The think tank to ban single-use plastics on Saba in 2020 had its introductory meeting last week Thursday, November 7.
Different stakeholders attended the meeting, including representatives of the business sector, non-governmental organizations (NGOs), the Public Entity Saba and local residents. Participants at the meeting discussed the parts that they consider most important about the ban on single-use plastics and what it wants to achieve as a think tank.
Policy worker of the Public Entity Saba Sarah van der Horn-Plante gave a short presentation, after which the members of the think tank were introduced. The members of the think tank, both residents and the business sector were positive about implementing a ban on single-use plastics. While some businesses were already in the process of banning single-use plastics, it was pointed out that a level-playing field is important.
Thursday’s meeting included a brain storm session to discuss important aspects such as what the ban should focus on, the objective and priorities of the ban, and what the conditions are in order for this ban to be successful. The think tank also discussed how this ban can be turned into something positive for the businesses.
The meeting took place in a positive atmosphere, while participants at the same time remained realistic. Participants not only looked at today’s situation with regards to this topic, but also the future, for example the implementation of upcoming technologies.
Also discussed were reusable products. For example, bringing one’s own coffee mug or reusable food container. Discussed as well was the so-called reversed vending system where people pay a small fee when they buy a plastic bottle, soda/beer can or a glass beer bottle, and get a refund when they return this product.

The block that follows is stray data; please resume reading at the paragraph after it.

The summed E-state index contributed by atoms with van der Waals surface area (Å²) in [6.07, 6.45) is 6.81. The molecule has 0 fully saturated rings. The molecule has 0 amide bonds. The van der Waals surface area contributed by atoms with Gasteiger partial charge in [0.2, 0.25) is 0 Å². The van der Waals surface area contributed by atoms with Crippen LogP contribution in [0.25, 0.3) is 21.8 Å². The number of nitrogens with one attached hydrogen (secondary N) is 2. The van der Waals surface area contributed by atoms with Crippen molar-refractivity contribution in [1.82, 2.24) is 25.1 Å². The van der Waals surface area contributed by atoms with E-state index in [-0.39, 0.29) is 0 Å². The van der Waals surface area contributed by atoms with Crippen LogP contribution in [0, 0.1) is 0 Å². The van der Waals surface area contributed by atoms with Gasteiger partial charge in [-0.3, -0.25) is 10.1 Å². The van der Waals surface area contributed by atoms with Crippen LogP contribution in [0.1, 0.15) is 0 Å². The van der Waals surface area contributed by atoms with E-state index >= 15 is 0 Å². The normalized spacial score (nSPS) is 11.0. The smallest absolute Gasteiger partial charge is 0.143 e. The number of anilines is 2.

The single-use plastic ban, when implemented in the course of the next year, will prohibit the import of items such as plastic bags, (Styrofoam) food containers, plastic/Styrofoam cups, plastic cutlery and straws. Biodegradable, more environmental alternatives, are available for all these harmful products which are bad for nature in general and which pollute oceans, rivers and beaches.
The government plays a big role in the implementation of the ban on single-use plastics. The moment to prepare for this ban is considered to be opportune, considering the support of the community.
During the next meetings, the think tank will discuss a draft plan for the single-use plastics ban, provide input for a communication plan and discuss possibilities to give the implementation a positive spin for the businesses. The think tank will meet on a regular basis in the coming months.
The think tank has a mixed composition with a wide variety of representatives, also in ages, in order to be as inclusive as possible. Some members of the think-tank were selected from a questionnaire that they filled in earlier this year. Interviews were also held with the stakeholders.